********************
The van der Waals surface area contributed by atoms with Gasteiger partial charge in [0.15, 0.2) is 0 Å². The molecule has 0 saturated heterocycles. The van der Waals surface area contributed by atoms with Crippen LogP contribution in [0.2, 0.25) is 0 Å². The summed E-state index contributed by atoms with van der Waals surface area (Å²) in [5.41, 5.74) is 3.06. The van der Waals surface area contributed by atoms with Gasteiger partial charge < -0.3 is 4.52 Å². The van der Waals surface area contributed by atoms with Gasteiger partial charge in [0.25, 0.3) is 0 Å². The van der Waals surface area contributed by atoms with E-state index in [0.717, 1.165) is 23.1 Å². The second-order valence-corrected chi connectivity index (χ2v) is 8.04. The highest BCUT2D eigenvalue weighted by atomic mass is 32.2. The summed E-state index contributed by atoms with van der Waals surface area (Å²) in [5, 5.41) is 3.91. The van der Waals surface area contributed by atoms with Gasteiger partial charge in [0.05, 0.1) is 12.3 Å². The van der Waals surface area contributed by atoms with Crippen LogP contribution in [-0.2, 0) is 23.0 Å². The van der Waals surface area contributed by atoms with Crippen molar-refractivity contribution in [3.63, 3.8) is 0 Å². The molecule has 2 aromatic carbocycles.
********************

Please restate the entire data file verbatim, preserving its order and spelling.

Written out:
The van der Waals surface area contributed by atoms with Gasteiger partial charge in [0.15, 0.2) is 0 Å². The molecule has 0 saturated heterocycles. The van der Waals surface area contributed by atoms with Crippen LogP contribution in [0.2, 0.25) is 0 Å². The summed E-state index contributed by atoms with van der Waals surface area (Å²) in [5.41, 5.74) is 3.06. The van der Waals surface area contributed by atoms with Gasteiger partial charge < -0.3 is 4.52 Å². The van der Waals surface area contributed by atoms with Gasteiger partial charge in [0.25, 0.3) is 0 Å². The van der Waals surface area contributed by atoms with E-state index in [0.717, 1.165) is 23.1 Å². The second-order valence-corrected chi connectivity index (χ2v) is 8.04. The highest BCUT2D eigenvalue weighted by atomic mass is 32.2. The summed E-state index contributed by atoms with van der Waals surface area (Å²) in [5, 5.41) is 3.91. The van der Waals surface area contributed by atoms with Gasteiger partial charge in [0.05, 0.1) is 12.3 Å². The van der Waals surface area contributed by atoms with Crippen LogP contribution in [-0.2, 0) is 23.0 Å². The van der Waals surface area contributed by atoms with Crippen molar-refractivity contribution in [3.63, 3.8) is 0 Å². The molecule has 2 aromatic carbocycles.